We are all used to see stainless steel fridges but the latest kitchen trend isn’t about them, the edgiest idea is glass door refrigerators. Should you follow the trend and immediately get one for your space or just skip this idea? Let’s take a look at pros and cons for you to decide.
- A sense of openness. Like glass-front cabinetry, transparent refrigerator doors help to expand a kitchen visually and alleviate the heaviness of a traditional solid-front model. They work particularly well with modern kitchens.
- Extra display area. Essentially, having a glass fridge is like having a deep-chilled cabinet. Showcase your collections of crockery and glassware, artfully filled with fruit, vegetables, beverages and other goods, these are artworks in the kitchen.
- Additional light. The interior glow of a glass-door fridge can help to brighten a dark corner. Just pay attention to the cast — a cool blue LED light might look at odds with a warm-tone kitchen, for example. On many models, you can switch the light off or leave it on.
- You can inventory supplies quickly without having to open the doors and fumble around. If you keep the contents tidy, you can see what you have and what you’re missing at a glance.
- Compared to metals like stainless steel, glass door refrigerators don’t dent or scratch as easily, especially if you use a soft towel or gentle glass cleaners. Their sheen makes them look brand new for years to come.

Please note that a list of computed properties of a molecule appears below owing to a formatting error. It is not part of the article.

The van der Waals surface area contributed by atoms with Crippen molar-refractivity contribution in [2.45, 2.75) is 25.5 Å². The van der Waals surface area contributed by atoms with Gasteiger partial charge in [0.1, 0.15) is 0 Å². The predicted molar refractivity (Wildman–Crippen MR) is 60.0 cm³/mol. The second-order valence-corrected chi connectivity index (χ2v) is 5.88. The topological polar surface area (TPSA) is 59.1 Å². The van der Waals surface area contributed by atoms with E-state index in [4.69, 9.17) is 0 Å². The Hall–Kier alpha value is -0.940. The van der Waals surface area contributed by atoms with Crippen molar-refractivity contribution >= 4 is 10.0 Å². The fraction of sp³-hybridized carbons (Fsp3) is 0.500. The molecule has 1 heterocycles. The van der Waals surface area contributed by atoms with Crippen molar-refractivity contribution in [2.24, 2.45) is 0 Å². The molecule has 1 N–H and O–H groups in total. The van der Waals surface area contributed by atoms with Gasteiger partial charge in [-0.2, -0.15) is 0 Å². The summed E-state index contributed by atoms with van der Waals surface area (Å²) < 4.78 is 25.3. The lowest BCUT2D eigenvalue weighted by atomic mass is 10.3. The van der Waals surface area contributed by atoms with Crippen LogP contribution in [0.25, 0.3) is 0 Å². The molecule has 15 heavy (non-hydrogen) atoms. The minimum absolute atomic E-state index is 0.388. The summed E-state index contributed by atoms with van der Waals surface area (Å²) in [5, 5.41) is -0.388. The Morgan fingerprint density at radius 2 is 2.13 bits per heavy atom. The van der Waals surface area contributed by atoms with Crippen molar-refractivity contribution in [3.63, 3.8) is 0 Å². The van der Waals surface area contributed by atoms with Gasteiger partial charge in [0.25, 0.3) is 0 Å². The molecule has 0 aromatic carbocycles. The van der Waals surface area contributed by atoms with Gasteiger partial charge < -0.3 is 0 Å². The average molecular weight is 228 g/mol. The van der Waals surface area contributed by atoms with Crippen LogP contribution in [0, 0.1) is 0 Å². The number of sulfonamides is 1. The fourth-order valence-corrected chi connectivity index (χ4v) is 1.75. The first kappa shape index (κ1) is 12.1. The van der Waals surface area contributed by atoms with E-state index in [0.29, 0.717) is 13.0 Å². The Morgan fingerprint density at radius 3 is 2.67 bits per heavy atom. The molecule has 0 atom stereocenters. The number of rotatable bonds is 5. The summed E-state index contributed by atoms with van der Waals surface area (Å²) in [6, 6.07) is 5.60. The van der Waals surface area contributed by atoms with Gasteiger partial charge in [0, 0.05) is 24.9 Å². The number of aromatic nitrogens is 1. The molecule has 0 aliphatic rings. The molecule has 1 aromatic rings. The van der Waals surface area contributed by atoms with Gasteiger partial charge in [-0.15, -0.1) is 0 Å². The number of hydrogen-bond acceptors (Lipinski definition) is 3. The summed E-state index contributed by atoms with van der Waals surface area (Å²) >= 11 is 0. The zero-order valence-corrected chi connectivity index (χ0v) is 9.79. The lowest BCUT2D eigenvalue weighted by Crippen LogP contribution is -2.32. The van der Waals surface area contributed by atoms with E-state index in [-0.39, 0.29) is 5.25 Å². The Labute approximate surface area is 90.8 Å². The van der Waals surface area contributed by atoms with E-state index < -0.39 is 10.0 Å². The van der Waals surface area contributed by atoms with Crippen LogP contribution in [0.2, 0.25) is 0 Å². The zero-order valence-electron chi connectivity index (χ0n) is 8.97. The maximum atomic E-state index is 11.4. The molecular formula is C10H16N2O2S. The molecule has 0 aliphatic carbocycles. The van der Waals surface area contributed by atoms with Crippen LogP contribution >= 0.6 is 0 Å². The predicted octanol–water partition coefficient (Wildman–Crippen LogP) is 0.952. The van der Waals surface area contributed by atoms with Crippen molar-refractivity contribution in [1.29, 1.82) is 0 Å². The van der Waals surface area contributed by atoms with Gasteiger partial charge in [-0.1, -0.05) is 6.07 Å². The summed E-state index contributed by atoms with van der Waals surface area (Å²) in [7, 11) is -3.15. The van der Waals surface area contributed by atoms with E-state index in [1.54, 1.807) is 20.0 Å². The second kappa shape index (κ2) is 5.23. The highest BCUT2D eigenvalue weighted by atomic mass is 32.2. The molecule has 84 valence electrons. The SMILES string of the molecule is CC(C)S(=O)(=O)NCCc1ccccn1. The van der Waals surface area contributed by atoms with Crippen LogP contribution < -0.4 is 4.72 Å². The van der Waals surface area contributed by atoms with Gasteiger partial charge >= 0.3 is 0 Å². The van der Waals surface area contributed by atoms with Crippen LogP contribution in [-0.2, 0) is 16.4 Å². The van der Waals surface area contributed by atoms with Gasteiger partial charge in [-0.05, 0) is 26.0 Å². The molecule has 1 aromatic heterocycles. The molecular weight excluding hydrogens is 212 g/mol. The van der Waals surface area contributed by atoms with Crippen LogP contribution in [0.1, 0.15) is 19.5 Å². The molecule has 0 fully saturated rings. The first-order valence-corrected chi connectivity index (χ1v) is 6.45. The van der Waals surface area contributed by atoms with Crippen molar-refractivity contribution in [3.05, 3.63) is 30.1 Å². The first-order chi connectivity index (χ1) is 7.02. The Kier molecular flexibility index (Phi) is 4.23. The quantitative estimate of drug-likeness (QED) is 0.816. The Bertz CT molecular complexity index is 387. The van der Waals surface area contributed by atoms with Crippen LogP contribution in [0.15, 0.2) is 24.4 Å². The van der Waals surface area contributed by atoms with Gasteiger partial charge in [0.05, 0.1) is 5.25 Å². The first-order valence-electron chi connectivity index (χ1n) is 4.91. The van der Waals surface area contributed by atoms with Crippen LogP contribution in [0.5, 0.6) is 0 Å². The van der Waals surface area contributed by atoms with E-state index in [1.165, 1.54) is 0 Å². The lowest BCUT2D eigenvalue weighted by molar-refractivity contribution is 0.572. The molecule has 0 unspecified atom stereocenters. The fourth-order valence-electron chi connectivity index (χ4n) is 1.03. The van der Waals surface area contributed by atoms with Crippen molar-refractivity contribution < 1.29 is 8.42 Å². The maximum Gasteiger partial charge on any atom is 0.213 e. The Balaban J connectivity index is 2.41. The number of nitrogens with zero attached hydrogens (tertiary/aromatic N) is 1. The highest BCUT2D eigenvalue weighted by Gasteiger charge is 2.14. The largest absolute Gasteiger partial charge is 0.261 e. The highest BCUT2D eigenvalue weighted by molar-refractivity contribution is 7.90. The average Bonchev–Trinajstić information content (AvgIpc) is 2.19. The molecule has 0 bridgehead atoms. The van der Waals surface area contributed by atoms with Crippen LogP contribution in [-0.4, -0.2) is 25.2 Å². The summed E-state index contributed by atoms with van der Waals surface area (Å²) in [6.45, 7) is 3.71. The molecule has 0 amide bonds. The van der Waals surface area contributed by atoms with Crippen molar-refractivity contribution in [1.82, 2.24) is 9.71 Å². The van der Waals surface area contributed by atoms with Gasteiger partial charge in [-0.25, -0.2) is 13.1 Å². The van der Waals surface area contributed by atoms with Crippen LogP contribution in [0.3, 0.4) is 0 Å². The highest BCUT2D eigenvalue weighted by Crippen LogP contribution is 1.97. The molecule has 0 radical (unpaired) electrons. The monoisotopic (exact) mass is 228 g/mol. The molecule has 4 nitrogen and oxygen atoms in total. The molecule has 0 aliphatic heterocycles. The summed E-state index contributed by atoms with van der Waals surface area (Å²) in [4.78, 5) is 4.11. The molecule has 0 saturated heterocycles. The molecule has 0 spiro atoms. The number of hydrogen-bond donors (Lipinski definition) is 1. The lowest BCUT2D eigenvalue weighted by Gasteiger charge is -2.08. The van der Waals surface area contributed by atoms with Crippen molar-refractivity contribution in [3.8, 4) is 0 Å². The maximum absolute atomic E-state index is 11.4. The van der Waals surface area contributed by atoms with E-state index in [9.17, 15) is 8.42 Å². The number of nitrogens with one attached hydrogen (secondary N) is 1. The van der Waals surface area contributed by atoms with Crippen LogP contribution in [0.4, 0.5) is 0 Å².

- Glass door refrigerators come in a variety of glass panel styles ranging from high-gloss colored glass to frosted glass to stainless steel doors with a clear glass window insert.
- If you aren’t very tidy with your fridge contents, you’ll have to stare at a jumbled mess, so transparency may be a disadvantage. Put in a little extra effort to coordinate storage containers and other contents to create a pleasing package. Or just choose models in frosted, ribbed or smoked finishes that strike a balance between transparency and baring it all.
- Think stainless steel is tough to keep clean? It has nothing on glass. Every smudge, fingerprint and splatter will show, so you must be diligent about wiping down the fridge door regularly. Keep in mind, too, that interior shelves look best when they’re pristine, which requires extra elbow grease.
- Loss of door storage. Those handy bins and cubbies on the door of most standard refrigerators aren’t an option with glass. You’ll need to find an alternative way to store butter, condiments and other things.
- These models come with an eye-popping price tag. The least expensive ones start around $1,500, but some can cost $10,000 or more.